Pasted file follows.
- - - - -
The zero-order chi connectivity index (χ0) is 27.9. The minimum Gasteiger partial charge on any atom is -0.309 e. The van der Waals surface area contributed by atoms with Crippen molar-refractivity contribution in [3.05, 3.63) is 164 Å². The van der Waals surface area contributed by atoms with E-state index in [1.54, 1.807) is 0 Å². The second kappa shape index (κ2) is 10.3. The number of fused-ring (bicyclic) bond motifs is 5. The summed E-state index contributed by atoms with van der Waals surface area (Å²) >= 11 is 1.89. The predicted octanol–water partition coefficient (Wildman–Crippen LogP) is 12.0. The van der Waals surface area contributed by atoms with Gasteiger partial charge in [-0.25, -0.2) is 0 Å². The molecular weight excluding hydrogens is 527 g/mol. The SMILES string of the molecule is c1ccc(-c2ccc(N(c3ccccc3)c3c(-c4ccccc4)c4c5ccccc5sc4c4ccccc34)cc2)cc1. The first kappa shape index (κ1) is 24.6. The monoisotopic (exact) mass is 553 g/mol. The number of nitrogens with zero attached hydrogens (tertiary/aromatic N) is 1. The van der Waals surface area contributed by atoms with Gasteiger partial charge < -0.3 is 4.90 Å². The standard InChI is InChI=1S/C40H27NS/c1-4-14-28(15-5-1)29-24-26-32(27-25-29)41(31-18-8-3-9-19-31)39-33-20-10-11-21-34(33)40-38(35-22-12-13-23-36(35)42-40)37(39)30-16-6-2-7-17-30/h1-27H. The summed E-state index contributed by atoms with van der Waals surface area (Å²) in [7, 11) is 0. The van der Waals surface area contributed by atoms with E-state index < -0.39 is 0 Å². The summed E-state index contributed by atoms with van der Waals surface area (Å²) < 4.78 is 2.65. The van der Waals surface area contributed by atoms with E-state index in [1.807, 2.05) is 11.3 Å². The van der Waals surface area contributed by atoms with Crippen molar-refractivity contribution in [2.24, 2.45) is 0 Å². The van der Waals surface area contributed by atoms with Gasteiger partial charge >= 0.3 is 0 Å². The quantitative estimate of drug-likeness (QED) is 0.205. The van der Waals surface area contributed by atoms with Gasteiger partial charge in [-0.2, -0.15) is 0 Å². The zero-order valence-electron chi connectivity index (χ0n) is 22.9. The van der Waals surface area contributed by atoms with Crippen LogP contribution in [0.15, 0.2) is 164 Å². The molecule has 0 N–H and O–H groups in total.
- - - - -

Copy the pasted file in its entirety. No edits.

The zero-order chi connectivity index (χ0) is 27.9. The minimum Gasteiger partial charge on any atom is -0.309 e. The van der Waals surface area contributed by atoms with Crippen molar-refractivity contribution in [3.05, 3.63) is 164 Å². The van der Waals surface area contributed by atoms with E-state index in [1.54, 1.807) is 0 Å². The second kappa shape index (κ2) is 10.3. The number of fused-ring (bicyclic) bond motifs is 5. The summed E-state index contributed by atoms with van der Waals surface area (Å²) >= 11 is 1.89. The predicted octanol–water partition coefficient (Wildman–Crippen LogP) is 12.0. The van der Waals surface area contributed by atoms with Gasteiger partial charge in [-0.25, -0.2) is 0 Å². The molecular weight excluding hydrogens is 527 g/mol. The SMILES string of the molecule is c1ccc(-c2ccc(N(c3ccccc3)c3c(-c4ccccc4)c4c5ccccc5sc4c4ccccc34)cc2)cc1. The first kappa shape index (κ1) is 24.6. The monoisotopic (exact) mass is 553 g/mol. The number of nitrogens with zero attached hydrogens (tertiary/aromatic N) is 1. The van der Waals surface area contributed by atoms with Gasteiger partial charge < -0.3 is 4.90 Å². The standard InChI is InChI=1S/C40H27NS/c1-4-14-28(15-5-1)29-24-26-32(27-25-29)41(31-18-8-3-9-19-31)39-33-20-10-11-21-34(33)40-38(35-22-12-13-23-36(35)42-40)37(39)30-16-6-2-7-17-30/h1-27H. The summed E-state index contributed by atoms with van der Waals surface area (Å²) in [7, 11) is 0. The van der Waals surface area contributed by atoms with E-state index < -0.39 is 0 Å². The summed E-state index contributed by atoms with van der Waals surface area (Å²) < 4.78 is 2.65. The van der Waals surface area contributed by atoms with E-state index in [1.807, 2.05) is 11.3 Å². The van der Waals surface area contributed by atoms with Crippen molar-refractivity contribution in [2.24, 2.45) is 0 Å². The van der Waals surface area contributed by atoms with Gasteiger partial charge >= 0.3 is 0 Å². The quantitative estimate of drug-likeness (QED) is 0.205. The van der Waals surface area contributed by atoms with Gasteiger partial charge in [-0.2, -0.15) is 0 Å². The zero-order valence-electron chi connectivity index (χ0n) is 22.9. The van der Waals surface area contributed by atoms with Crippen LogP contribution in [0.15, 0.2) is 164 Å². The molecule has 0 N–H and O–H groups in total.